A Seattle think tank is questioning the financial stability of an Australian company that wants to build two controversial coal exports terminals in Oregon and Washington.
Sightline Institute issued the report. The Seattle-based think tank has been critical of proposals to transport coal through the Northwest for export overseas. It’s research findings released Wednesday focused on Ambre Energy.
“It’s undercapitalized, it’s got lots of weakness on its balance sheet, it’s got lots of expenses, it’s got very low revenues. It is a very high-risk company operating in a very high-risk game,” said Sightline researcher Clark Williams-Derry, who reviewed the finances of Ambre Energy and authored the report.
In its most recent annual report, Ambre’s auditor gave the company a warning. It had to raise more money. If it didn’t, it would burn through its cash reserves within 12 months and jeopardize its viability.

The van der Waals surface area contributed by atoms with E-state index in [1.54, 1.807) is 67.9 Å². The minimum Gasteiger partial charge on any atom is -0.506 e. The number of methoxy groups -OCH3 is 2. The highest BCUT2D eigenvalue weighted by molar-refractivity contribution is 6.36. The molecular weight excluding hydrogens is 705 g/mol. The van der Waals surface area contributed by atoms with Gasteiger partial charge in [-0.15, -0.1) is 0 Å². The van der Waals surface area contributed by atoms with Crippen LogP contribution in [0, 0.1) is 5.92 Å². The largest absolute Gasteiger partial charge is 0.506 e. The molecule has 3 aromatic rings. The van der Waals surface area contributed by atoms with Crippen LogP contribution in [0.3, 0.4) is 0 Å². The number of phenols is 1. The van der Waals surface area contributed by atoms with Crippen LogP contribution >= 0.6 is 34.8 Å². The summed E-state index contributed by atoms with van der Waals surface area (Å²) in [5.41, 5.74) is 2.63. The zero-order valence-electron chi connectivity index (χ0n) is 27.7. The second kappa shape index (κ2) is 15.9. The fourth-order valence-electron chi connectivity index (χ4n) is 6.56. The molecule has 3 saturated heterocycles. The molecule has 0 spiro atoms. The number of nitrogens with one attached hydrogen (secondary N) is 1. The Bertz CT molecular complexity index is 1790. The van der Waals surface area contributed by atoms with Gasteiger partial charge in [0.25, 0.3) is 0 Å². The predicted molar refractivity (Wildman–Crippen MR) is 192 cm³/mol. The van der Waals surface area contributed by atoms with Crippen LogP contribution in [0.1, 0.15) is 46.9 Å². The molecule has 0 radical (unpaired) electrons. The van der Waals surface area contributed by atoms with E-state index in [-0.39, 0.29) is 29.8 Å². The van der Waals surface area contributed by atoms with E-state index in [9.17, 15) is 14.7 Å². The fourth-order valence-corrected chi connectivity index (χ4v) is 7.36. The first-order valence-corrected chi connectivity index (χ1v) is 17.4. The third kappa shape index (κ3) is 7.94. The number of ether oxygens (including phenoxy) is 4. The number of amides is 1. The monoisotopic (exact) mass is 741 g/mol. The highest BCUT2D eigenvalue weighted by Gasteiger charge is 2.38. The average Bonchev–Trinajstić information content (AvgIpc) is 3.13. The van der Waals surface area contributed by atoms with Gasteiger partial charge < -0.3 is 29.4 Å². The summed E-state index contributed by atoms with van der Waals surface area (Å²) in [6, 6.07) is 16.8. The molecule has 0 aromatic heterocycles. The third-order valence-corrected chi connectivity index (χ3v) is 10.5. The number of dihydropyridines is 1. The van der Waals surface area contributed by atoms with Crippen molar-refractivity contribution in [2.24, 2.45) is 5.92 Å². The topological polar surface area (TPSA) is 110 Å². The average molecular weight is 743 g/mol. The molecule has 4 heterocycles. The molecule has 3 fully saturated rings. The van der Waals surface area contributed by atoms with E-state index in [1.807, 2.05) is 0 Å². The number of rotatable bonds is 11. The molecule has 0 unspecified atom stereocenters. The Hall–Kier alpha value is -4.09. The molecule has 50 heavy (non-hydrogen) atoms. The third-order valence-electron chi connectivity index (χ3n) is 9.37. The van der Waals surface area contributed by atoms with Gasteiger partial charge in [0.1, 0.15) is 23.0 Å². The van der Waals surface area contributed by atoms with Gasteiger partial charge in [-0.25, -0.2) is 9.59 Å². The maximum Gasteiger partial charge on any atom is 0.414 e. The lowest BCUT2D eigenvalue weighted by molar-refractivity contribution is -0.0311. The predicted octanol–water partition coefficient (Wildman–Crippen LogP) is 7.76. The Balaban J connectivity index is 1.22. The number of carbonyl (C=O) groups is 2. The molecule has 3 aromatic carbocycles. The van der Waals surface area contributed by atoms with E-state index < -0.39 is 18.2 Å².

Ambre spokesman Brian Gard says the company already has met that challenge.
“We’ve raised at least $25 million and as with any development company raising capital is an ongoing activity that we have been very successful at it for the past few years,” Gard said. “I don’t see any reason why we won’t continue to be successful.”
Gard said Ambre is partnered with well-established companies and has financing through a private equity firm.
Arch Coal holds a minority stake in Ambre’s proposed export terminal in Longview, Washington.
Ambre’s other proposed coal terminal is in Boardman, Oregon.
Both projects must undergo environmental reviews and secure several permits before government agencies give them the go ahead.
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